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A Giant on Clay Legs? African Theological Education and the Formation of Missiocentric, Missionary-sending Church Leaders


  • Christopher D. Howles Uganda Martyrs Seminary Namugongo


Many theological educators worldwide recognize the centrality of mission in God’s purposes for his Church, and therefore for the ministerial training of church leaders. However, African seminaries are commonly engaging with such issues from a disadvantaged position, having inherited fragmented and mission-deprioritized systems of theological training from Western contexts through processes of colonial and postcolonial transfer—to the extent that Rwandan theologian Tharcisse Gatwa calls Bible colleges the “clay legs” on which the African Church perilously stands. This article utilizes Fohle Lygunda li-M’s “Antioch” model to propose one way that sub-Saharan African seminaries might form missiocentric, missionary-sending church leaders through their theological education programs.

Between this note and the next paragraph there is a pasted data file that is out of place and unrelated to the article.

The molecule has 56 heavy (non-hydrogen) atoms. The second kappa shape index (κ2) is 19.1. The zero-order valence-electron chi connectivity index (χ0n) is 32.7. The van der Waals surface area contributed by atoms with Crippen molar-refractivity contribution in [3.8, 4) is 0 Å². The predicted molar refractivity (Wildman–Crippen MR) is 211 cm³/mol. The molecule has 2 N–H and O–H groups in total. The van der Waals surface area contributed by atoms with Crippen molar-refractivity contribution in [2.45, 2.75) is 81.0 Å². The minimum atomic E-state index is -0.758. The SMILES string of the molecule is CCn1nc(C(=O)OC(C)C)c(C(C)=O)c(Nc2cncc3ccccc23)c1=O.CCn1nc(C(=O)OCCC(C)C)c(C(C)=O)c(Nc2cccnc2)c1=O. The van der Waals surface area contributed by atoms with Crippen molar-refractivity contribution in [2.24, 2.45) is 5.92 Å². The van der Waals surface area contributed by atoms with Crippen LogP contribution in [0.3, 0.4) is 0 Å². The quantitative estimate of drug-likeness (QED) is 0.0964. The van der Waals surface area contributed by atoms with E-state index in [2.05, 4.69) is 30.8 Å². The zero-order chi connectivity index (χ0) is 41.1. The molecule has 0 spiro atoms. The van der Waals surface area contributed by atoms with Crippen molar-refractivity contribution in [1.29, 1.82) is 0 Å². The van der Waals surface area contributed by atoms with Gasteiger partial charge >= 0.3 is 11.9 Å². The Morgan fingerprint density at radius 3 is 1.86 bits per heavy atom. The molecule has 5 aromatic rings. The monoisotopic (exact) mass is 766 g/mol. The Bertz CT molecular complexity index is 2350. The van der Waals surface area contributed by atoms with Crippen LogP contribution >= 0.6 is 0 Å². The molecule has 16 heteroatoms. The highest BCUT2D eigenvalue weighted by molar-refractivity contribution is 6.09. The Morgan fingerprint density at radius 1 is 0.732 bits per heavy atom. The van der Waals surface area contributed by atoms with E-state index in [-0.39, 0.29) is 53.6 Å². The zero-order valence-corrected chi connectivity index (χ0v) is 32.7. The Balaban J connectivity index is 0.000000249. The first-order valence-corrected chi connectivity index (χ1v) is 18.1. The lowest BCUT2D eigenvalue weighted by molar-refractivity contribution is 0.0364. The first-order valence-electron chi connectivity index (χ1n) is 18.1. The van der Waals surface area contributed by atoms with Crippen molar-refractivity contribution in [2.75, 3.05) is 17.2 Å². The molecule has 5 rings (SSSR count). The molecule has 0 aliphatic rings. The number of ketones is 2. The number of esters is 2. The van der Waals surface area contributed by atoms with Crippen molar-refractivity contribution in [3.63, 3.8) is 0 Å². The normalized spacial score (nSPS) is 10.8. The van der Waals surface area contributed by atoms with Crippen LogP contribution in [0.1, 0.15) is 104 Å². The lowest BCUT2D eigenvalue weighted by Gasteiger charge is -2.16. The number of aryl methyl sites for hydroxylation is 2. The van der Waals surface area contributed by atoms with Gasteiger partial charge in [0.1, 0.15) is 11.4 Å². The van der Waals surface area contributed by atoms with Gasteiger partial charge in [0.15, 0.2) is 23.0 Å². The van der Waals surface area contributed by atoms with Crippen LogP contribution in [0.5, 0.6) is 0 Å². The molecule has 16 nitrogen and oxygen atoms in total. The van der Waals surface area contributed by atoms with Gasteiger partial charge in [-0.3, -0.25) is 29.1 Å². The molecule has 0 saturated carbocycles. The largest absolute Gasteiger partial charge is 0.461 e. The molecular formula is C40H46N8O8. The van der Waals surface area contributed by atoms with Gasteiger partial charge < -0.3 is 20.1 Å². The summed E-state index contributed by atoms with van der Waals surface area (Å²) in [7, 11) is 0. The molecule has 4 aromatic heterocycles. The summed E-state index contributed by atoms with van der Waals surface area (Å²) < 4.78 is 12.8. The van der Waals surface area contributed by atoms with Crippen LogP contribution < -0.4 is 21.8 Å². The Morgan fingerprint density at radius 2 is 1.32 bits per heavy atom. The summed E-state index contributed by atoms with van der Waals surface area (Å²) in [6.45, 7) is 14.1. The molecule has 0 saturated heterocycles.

Author Biography

Christopher D. Howles, Uganda Martyrs Seminary Namugongo

Head of Theology; Crosslinks UK, Mission Partner; Founder of